Northern Ireland

Trinity Housing Association to be asked to give money back over land deal

This house and garden was bought in 2007 for £700,000
Image caption This house and garden was bought in 2007 for £700,000

The Trinity Housing Association is to be asked to return £835,000 of public funds that it used to buy a house and grounds from the County Down developer Ken Campbell.

According to land registry documents, Mr Campbell's company made £185,000 on the deal in two days.

Mr Campbell came to prominence in 2010 after it emerged that he had lent £25,000 to Kirk McCambley.

Mr McCambley was the teenage lover of the former DUP MP Iris Robinson.

The half-acre site on the Downpatrick Road in Crossgar was supposed to have been developed by Trinity for social housing, but has been lying derelict for five years.

Neighbours complain that it is an eyesore.

Documents obtained by the BBC from Land Registry show Mr Campbell's company, Inishmore Developments, bought the site on 31 July 2007 for £700,000.

The papers show that two days after he acquired the Crossgar land, it was re-sold to Trinity Housing who paid £885,000 for the half-acre site.

The re-sale netted Mr Campbell's company £185,000.

The land registry documents show his company owned the site for just two days - but Mr Campbell disputes this.

He says he entered into a contract to buy the house for development land six months before he sold it to Trinity on 2 August 2007.

Mr Campbell said: "The site was never flipped. I signed the contract to buy the house earlier in the year, in February, and the contract will show that.

"I don't understand the land registry dates.

"I owned the site for a considerable time. I did not turn it (the site) in two days.

"I would never have bought one day and sold a few days later.

"In my whole life I have never done a contract like that. Normally I would sit on a site for a while."

Image caption Ken Campbell bought the land and house

He said he bought the site as an independent developer and was not acting as an agent for Trinity when he purchased it.

He added that he has no longer anything to do with the land at Crossgar in financial terms, but said he "would assist Trinity in anyway" he could to get planning approval.

In spite of the premium paid for the land at the height of the property boom, it had no planning permission for houses at the time of the sale, and so far the Trinity Housing Association has been unable to obtain any.

According to the Housing Executive, Trinity was given a grant in early 2008 for £835,000 for the purchase of the site.

That sum was paid over to Trinity, but now the Executive wants the money - known as an Advanced Land Purchase (ALP) grant - returned because no social housing has been built.

A spokesman said: "The Housing Executive has initiated the process required to recoup the grant monies paid to Trinity Housing in respect of an ALP grant for 19 Downpatrick Road, Crossgar."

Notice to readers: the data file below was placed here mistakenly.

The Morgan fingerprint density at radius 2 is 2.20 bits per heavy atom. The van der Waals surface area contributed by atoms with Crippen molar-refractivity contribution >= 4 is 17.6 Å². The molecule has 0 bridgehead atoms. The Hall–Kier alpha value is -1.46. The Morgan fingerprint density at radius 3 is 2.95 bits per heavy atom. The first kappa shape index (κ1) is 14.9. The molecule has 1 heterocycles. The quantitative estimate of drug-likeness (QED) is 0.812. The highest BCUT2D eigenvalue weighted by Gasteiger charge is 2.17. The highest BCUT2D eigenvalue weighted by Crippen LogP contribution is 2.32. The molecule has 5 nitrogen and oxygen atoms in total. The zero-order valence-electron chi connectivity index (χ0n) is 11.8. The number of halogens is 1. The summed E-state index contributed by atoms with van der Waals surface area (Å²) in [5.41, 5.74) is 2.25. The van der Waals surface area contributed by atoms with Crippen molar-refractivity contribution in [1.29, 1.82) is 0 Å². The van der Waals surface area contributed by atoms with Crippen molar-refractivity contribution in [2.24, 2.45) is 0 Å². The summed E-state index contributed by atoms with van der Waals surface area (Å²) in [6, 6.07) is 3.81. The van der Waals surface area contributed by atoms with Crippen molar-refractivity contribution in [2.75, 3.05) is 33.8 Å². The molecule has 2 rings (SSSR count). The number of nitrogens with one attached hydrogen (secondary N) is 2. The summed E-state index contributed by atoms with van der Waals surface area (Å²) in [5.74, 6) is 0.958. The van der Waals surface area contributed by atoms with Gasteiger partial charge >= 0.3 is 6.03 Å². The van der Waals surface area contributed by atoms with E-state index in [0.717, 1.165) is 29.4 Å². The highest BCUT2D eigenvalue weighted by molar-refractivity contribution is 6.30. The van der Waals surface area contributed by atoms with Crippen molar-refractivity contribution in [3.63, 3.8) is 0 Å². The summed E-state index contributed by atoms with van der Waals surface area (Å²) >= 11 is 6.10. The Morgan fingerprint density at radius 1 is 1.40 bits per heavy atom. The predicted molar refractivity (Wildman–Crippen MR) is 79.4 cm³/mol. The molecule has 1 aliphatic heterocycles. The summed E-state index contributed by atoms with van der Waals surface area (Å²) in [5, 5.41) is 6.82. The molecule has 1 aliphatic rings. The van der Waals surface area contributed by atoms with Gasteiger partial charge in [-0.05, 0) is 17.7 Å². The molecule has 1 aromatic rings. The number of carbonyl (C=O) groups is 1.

Trinity declined to be interviewed but in a brief statement it said "the association was in receipt of an independent planning opinion and met all the conditions that are necessary for an ALP approval".

"At the present time a planning application to develop the site remains live," the statement said.

"In such circumstances we cannot see why the department would seek to re-claim the advance land purchase grant."

After numerous attempts by Trinity to get planning approval to build social houses, no permission has been granted.

In March 2011, the former DUP Planning Minster Edwin Poots recommended that an application by Trinity to develop the land should be approved.

But this opinion was overturned in November last year by the current SDLP Planning Minister Alex Attwood.

Asked why he had reversed the previous minister's decision, he said: "All I have done is stick to the planning advice I have been given by the regional planner in the area and that advice is, the site is unsuitable for the type of social housing development that has been applied for."

The house lying on the vacant site was recently vandalised. The former Ulster Unionist Environment Minister Dermot Nesbitt lives next door.

He said: "It is a real eyesore.

"I am not opposed to social housing but it should not be built in an area where the planners don't want it.

"Tax payers money has been sitting idle that could have been used by government and spent elsewhere."

The DUP MP who took over from Iris Robinson in the neighbouring Strangford constituency, Jim Shannon, is a strong supporter of Trinity's proposal to develop the site.

Mr Shannon has written four letters to planning officials supporting the scheme in the past 12 months.

Last December, he led a delegation to Stormont to lobby party colleague and First Minister Peter Robinson on the issue of planning consent.

He wanted the first minister to raise it with his executive colleague, the Environment Minister Alex Attwood.

Asked if this had happened, Minister Attwood said: "Peter Robinson has not been to see me about this site."